7. The Path to Peace

“Hibakusha say simply, ‘I met with the A-bomb.’ Perhaps they use this expression because the event they ‘met with’ defies description─an instant of massive destruction, mind-numbing death and injury, and the grief of watching helplessly as family members, relatives, friends, and neighbours died in agony. They also say, ‘It’s painful even to remember.’ The A-bomb witnesses have overcome that pain and are passing on their experiences of that day. They feel duty bound to tell the world why nuclear weapons must never be used again. The continual prayer of the A-bombed City of Hiroshima is to unite humankind toward our common goal: genuine and lasting world peace.”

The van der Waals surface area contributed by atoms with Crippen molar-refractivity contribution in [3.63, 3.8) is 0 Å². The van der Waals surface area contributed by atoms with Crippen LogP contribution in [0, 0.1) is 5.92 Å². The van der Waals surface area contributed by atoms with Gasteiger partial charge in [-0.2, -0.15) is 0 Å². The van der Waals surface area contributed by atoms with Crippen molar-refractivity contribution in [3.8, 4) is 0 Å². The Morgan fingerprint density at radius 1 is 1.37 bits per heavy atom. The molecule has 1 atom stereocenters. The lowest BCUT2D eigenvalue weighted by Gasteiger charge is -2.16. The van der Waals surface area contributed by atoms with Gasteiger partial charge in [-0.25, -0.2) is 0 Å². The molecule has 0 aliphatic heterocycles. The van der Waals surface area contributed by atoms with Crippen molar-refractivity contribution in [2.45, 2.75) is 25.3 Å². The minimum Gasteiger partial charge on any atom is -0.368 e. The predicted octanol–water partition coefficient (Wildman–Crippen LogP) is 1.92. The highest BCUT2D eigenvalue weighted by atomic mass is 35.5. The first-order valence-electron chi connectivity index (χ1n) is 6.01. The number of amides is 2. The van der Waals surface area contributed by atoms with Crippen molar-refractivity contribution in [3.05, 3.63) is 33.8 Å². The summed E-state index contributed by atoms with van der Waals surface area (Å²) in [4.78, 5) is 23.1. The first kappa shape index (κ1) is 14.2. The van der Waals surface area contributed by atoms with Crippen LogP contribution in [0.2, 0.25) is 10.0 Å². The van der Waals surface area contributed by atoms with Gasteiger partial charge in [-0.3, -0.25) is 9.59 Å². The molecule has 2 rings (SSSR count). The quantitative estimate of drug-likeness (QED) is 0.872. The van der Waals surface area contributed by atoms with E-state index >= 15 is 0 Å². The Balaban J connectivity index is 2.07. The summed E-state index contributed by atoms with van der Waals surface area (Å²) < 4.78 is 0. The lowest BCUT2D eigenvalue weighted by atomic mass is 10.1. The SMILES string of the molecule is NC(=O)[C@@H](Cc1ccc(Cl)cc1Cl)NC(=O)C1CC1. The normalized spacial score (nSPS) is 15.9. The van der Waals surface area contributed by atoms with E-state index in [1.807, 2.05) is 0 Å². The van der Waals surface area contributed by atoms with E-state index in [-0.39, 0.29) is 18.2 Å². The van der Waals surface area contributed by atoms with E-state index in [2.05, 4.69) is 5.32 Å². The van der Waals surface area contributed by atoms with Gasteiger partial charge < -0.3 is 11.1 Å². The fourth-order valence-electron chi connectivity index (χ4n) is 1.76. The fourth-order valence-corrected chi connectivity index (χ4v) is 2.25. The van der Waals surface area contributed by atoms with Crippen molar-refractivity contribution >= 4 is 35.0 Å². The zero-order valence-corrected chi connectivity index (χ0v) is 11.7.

The above prayer of peace, for me, sums up the Hiroshima Peace Memorial Museum. The message of the museum is that nuclear weapons are awful, horrible, and terrible, and that they must be wiped out. Nevertheless not only that but we must also remember what happened in Hiroshima, and through the images and memories of horror enshrined therein we can avoid repeating the atrocity that is the dropping of a nuclear bomb.

This museum is almost unique in admitting the lamentable actions of the Japanese, without attempting to explain or justify them, which I found not only refreshing but laudable. It also provides a rebuttal of the American narrative of the need for nuclear weapons, which is both interesting and something all citizens of the world should be told in order for them to make up their own minds and eventually come to the conclusion that the earth would be better without nuclear weaponry.

It is important that the Hiroshima Peace Memorial Museum continue to tell its story.

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